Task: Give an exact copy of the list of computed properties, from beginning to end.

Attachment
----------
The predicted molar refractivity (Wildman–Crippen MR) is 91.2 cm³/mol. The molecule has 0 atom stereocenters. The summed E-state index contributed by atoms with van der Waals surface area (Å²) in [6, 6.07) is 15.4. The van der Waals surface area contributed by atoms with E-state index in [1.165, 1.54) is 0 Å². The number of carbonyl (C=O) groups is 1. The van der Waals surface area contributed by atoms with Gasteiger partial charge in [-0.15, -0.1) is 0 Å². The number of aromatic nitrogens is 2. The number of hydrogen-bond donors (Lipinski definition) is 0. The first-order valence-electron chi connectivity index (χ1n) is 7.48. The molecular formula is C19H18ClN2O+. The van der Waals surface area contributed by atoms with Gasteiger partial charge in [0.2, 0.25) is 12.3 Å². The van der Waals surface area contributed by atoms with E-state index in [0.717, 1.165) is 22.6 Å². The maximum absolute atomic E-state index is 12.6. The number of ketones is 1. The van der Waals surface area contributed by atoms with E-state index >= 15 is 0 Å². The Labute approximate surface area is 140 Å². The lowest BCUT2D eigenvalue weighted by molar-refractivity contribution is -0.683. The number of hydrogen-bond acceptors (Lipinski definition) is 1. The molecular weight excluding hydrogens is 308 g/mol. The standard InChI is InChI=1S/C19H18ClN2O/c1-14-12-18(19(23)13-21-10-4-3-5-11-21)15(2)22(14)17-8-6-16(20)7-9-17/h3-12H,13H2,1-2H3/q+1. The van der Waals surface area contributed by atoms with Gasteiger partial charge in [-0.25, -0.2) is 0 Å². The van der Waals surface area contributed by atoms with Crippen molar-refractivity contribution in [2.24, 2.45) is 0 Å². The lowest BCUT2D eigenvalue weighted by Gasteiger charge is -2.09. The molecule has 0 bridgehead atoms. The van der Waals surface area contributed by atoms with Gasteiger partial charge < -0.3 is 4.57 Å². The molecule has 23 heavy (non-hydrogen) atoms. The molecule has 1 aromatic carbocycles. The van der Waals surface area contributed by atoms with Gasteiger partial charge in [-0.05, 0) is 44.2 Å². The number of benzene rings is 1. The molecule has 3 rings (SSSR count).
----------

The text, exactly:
The predicted molar refractivity (Wildman–Crippen MR) is 91.2 cm³/mol. The molecule has 0 atom stereocenters. The summed E-state index contributed by atoms with van der Waals surface area (Å²) in [6, 6.07) is 15.4. The van der Waals surface area contributed by atoms with E-state index in [1.165, 1.54) is 0 Å². The number of carbonyl (C=O) groups is 1. The van der Waals surface area contributed by atoms with Gasteiger partial charge in [-0.15, -0.1) is 0 Å². The number of aromatic nitrogens is 2. The number of hydrogen-bond donors (Lipinski definition) is 0. The first-order valence-electron chi connectivity index (χ1n) is 7.48. The molecular formula is C19H18ClN2O+. The van der Waals surface area contributed by atoms with Gasteiger partial charge in [0.2, 0.25) is 12.3 Å². The van der Waals surface area contributed by atoms with E-state index in [0.717, 1.165) is 22.6 Å². The maximum absolute atomic E-state index is 12.6. The number of ketones is 1. The van der Waals surface area contributed by atoms with E-state index >= 15 is 0 Å². The Labute approximate surface area is 140 Å². The lowest BCUT2D eigenvalue weighted by molar-refractivity contribution is -0.683. The number of hydrogen-bond acceptors (Lipinski definition) is 1. The molecular weight excluding hydrogens is 308 g/mol. The standard InChI is InChI=1S/C19H18ClN2O/c1-14-12-18(19(23)13-21-10-4-3-5-11-21)15(2)22(14)17-8-6-16(20)7-9-17/h3-12H,13H2,1-2H3/q+1. The van der Waals surface area contributed by atoms with Gasteiger partial charge in [-0.25, -0.2) is 0 Å². The van der Waals surface area contributed by atoms with Crippen molar-refractivity contribution in [2.24, 2.45) is 0 Å². The lowest BCUT2D eigenvalue weighted by Gasteiger charge is -2.09. The molecule has 0 bridgehead atoms. The van der Waals surface area contributed by atoms with Gasteiger partial charge < -0.3 is 4.57 Å². The molecule has 23 heavy (non-hydrogen) atoms. The molecule has 1 aromatic carbocycles. The van der Waals surface area contributed by atoms with Gasteiger partial charge in [-0.05, 0) is 44.2 Å². The number of benzene rings is 1. The molecule has 3 rings (SSSR count).